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Discussion in 'General Discussion' started by crazikyle, Jan 26, 2016.
Still better than Audi
They are sound. It's just that the "sound" of today isn't the "sound" of decades ago.
Why don't they make the relay self-reset? It kill the fuel when rolling over but you can start the engine right after rolling back onto its wheels.
Some Fords have something called an inertia switch. Basically if it experiences a jolt, it cuts power to the fuel pump. It is quite useful for doing compression tests etc. because all you need to do is hit the switch with a screwdriver handle to deactivate the fuel pump and press the reset button when finished.
People unconscious, fuel pump primes itself fuel system as car gets upright, potentially spraying fuel to hot parts. Generally it might be considered better car not going after rolling as normal people probably would not need to get going after rolling the car anyway.
Yep this. Even more trivia: This technically solved by a little explosive charge that disconnects most consumers at the battery. It only leaves some systems with power (emergency calls, some lights etc)
Good grief, are they trying to make it impossible to repair this thing after a crash?
It's in fact fairly expensive, yes.
It's often better costly to repair than on fire.
Why they use explosive when they could use a relay? To maximize repair cost??
welcome to the world of bmw
Reliability and speed, I guess.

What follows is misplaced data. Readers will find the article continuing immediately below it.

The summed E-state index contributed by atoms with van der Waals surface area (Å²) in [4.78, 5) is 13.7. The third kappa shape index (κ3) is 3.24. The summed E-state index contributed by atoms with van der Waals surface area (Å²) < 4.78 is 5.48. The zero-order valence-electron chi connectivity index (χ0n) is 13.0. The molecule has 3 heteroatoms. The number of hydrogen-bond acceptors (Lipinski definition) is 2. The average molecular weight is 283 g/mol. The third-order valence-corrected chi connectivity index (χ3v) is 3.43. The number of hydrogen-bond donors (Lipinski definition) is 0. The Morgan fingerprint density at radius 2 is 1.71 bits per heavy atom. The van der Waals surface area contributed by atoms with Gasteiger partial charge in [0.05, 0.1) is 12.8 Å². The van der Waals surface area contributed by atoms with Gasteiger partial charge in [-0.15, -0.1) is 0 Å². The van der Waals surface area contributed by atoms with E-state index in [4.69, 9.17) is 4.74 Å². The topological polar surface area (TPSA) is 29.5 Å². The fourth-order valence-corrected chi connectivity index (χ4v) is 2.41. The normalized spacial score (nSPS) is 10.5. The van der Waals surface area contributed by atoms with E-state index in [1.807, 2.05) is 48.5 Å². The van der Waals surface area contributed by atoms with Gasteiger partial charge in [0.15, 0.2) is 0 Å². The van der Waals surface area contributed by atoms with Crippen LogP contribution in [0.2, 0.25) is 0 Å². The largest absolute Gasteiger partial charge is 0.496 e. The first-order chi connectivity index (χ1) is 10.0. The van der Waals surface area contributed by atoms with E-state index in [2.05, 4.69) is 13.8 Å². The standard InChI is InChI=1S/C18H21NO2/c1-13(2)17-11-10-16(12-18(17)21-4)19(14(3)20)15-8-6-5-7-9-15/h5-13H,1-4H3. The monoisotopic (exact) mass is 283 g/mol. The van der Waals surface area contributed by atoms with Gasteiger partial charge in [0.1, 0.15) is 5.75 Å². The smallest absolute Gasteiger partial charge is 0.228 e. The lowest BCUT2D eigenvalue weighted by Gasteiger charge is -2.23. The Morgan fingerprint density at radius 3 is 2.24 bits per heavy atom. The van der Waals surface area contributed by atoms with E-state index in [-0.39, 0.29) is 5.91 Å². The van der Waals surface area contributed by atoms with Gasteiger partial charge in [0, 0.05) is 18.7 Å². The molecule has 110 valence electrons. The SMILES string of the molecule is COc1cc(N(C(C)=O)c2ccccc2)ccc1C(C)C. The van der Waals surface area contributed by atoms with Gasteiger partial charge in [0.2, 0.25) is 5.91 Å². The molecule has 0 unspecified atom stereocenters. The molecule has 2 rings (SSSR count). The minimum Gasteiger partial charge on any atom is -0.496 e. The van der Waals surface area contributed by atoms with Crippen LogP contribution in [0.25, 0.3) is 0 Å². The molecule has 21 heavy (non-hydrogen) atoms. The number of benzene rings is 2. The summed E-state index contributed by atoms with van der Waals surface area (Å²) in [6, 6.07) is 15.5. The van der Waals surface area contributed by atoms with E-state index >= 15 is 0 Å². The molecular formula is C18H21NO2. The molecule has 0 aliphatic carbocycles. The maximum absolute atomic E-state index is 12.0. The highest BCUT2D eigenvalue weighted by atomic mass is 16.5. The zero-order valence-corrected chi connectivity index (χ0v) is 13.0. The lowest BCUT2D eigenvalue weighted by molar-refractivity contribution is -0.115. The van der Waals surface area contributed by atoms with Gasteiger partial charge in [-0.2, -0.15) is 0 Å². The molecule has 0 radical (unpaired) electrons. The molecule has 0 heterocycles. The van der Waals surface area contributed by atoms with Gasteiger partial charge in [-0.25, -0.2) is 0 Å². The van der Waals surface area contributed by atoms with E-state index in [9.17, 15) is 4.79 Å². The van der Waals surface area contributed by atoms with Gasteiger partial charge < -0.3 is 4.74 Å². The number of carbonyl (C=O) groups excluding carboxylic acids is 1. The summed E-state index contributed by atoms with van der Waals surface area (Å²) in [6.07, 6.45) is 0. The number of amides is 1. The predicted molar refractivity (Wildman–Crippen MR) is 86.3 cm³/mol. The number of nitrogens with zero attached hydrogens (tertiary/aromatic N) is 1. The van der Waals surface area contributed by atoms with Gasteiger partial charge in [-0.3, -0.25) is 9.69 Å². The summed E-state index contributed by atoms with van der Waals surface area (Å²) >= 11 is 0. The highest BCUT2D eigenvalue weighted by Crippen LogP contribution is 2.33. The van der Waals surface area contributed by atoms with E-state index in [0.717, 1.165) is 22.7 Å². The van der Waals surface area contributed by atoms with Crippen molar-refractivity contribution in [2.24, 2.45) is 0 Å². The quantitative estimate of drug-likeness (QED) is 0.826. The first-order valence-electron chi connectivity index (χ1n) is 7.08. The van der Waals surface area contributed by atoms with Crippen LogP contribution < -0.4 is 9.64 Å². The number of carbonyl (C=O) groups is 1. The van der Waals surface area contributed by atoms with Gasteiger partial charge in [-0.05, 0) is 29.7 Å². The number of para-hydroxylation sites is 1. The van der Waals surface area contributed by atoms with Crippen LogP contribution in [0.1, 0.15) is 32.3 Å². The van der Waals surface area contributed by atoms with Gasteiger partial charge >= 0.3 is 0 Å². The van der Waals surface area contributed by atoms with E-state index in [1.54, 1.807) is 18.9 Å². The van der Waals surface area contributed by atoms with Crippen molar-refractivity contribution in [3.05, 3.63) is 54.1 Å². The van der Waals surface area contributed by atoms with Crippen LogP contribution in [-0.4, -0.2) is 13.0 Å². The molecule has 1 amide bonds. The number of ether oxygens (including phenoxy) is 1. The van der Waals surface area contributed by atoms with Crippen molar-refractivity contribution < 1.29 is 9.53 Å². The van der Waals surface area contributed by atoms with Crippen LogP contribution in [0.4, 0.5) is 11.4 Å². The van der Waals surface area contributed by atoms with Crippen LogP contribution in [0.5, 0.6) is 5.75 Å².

Probably the same reason why seat belt tensioners use explosives.
I'd say because with an explosion you can get a fairly large physical separation, not sure how much current relays can usually seperate without arcing constantly.
"I crashed my 1970 Chevelle into the back of a 5 Series and now I'm dead, but at least the car only sustained minimal damage!"
Seriously, do you really care more about a car's repairability than its ability to keep you alive?
Well that seems to be taking his statement and running with it. It seems he was just wondering why they used such an expensive system when a potentially far cheaper one might be 90% as effective, not that cars should be built like a battering ram.
Because that 10% could decide someone's life or death.
The Ford Pinto case showed that customers don't like calculation, even if the numbers end up being in their favor.
There's a big difference between these cases though. Many big businesses tend to make things unexcusably dangerous to keep money in their own pockets (case of the Pinto and Explorer). ShotgunChuck was just asking why not use a system that's probably as safe the vast majority of the time but way cheaper for the consumers.
I'm not trying to say one thing or the other about the system, just that he was taking SC's comment to another level.
Another fun fact VW's disable the fuel pump on impact to prevent explosions also they close things like open windows too.
All modern cars do that, but he meant little explosive charges to disconnect things which may cause a fire, and a car can't really explode, at least not like they show us in stupid action movies nowadays.